Smallest of N Elements. I sent this paper to the Czech computer magazin Bajt. But my paper didn't even printed in winter 1991. I revised, corrected and extended my article and I sent it again with poetic or music title Variation on the classic theme to another Czech computer magazin Elektronika (with permission from Bajt). It was published in No. 6 (June) 1992 on pages 3334 [5]. But in Bajt, No. 8 1992 on pages 130131 [6], was published the old version my paper, too! In these papers I called the Hoare's algorithm Find as P1 (the abbreviation from first procedure) and my modification as P2 (I resisted temptation named it QUICKFIND). In my notes (three notebooks A4 every with 40 sheets of paper) I described my algorithm sometimes as Fnd. In WEB's and Rexx's version I used the name Z (and H and FR). But for Dr. Black's dictionary I think Z it isn't a lifelike name for selection algorithm  I wrote MODIFIND in my mail ...
III. Notes on Proof of S(N, K)
The number of swaps made by MODIFIND in average case is:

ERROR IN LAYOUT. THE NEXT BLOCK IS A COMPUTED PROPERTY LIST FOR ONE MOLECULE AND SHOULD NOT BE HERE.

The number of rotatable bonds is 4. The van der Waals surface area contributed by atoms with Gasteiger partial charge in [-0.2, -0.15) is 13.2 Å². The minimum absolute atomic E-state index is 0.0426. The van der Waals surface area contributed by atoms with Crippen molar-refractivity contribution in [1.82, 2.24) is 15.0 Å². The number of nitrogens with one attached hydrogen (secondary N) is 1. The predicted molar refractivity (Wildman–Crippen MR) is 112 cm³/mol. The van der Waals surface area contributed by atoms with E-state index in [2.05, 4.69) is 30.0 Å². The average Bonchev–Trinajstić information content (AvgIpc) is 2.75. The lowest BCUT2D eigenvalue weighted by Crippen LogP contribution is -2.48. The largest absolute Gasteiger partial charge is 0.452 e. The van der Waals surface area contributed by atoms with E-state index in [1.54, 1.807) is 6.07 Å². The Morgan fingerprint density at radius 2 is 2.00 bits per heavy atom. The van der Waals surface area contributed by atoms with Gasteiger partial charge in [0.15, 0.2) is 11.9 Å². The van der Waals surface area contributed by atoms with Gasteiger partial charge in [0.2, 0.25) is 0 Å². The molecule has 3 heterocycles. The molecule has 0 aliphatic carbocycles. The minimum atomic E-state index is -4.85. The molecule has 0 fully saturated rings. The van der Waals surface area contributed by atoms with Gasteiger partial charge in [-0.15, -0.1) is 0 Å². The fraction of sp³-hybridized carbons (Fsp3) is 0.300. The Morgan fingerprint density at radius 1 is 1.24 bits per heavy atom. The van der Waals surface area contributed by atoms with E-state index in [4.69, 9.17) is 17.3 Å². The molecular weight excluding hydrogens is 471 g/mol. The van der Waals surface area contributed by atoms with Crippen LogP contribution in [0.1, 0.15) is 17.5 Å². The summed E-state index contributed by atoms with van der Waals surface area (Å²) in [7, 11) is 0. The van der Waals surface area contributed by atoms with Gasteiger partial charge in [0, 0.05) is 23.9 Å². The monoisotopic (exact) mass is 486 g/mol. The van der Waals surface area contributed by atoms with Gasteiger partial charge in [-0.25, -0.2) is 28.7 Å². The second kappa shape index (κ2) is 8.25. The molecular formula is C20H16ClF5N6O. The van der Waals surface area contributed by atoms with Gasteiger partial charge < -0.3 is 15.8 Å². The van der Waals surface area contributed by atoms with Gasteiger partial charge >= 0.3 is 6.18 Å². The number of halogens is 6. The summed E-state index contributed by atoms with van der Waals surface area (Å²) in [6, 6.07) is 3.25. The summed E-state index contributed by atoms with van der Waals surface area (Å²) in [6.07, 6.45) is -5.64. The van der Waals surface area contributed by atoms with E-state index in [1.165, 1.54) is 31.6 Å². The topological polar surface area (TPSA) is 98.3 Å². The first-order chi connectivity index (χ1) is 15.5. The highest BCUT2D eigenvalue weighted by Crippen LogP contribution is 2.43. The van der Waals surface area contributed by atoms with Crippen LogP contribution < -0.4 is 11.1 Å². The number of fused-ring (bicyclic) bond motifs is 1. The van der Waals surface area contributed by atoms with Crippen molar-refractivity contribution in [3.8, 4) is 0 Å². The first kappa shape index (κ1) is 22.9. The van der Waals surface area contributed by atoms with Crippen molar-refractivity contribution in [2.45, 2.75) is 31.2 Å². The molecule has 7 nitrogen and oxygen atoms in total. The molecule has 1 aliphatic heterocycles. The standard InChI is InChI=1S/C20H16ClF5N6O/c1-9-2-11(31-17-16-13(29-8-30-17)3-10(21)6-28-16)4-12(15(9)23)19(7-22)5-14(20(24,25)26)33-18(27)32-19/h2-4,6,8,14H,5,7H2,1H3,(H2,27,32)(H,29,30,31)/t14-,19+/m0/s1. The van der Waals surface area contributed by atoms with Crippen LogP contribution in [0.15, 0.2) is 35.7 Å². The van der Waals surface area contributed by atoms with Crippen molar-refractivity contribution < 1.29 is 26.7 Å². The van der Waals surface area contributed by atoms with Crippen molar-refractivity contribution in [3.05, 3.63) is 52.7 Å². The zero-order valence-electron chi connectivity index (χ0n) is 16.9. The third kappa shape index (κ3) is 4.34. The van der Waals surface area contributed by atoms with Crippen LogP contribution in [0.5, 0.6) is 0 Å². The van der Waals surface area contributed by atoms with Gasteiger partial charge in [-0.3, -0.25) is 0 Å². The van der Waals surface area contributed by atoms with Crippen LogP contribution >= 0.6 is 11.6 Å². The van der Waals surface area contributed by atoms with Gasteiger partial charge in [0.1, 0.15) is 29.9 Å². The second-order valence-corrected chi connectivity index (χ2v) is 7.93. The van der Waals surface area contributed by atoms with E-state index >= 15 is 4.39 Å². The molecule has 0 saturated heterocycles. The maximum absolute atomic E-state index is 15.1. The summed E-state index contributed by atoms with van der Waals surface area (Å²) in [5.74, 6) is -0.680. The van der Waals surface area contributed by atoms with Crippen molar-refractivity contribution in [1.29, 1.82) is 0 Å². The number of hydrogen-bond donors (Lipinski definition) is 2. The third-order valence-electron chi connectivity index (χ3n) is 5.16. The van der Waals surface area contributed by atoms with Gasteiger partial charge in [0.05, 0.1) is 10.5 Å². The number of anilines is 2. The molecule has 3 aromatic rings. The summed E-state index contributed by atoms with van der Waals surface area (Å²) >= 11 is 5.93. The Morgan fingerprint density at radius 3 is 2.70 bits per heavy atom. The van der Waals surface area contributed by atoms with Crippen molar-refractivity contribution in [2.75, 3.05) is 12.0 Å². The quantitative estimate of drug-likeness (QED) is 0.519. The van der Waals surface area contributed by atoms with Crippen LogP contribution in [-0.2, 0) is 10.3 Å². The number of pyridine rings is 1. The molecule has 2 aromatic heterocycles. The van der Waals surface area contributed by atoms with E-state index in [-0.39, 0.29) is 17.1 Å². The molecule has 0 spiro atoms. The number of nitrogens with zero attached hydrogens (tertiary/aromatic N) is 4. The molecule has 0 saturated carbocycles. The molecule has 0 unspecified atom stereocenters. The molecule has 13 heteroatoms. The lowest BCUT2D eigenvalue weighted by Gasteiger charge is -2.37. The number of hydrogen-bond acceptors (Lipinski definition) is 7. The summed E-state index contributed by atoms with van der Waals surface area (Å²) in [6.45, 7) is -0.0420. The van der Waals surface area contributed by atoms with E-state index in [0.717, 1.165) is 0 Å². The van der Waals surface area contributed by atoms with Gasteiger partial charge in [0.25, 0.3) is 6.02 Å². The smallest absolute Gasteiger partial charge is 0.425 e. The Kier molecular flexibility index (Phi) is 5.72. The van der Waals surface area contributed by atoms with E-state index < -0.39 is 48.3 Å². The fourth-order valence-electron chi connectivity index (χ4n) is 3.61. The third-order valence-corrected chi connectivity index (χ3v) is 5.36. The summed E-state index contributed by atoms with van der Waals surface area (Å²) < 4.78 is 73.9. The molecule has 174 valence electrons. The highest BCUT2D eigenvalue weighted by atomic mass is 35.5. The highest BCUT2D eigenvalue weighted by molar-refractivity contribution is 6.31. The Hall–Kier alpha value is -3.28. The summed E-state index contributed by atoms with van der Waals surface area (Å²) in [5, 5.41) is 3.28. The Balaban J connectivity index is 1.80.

S(N, K) = 0.5((N + 1)H_{N}
 (N  K)H_{N  K + 1}
 (K  1)H_{K})

To do the averagecase analysis I used exercises 5.2.22 and following from the D. E. Knuth's book [7]. Is it the same method as for Find? Yes, it is. My explanation follows. See on this example.
In the first step Find pushs aside left all elements lesser or equal 4 (i.e. four elements) and it will find in the second step 3rd smallest element in the subarray 9, 8, 7, 5, 6.
MODIFIND stops work with the number 4, when it know that 4 can't be 7th smallest element. It will find 5th smallest element in the subarray 8, 9, 1, 2, 7, 5, 6. But the swaps the numbers 1 and 2 are unnecessary! This numbers don't change your position during execution of the MODIFIND algorithm. We can suppose (for the averagecase analysis, counting swaps) that MODIFIND finds in the second step 3rd smallest element in the subarray 8, 9, 7, 5, 6.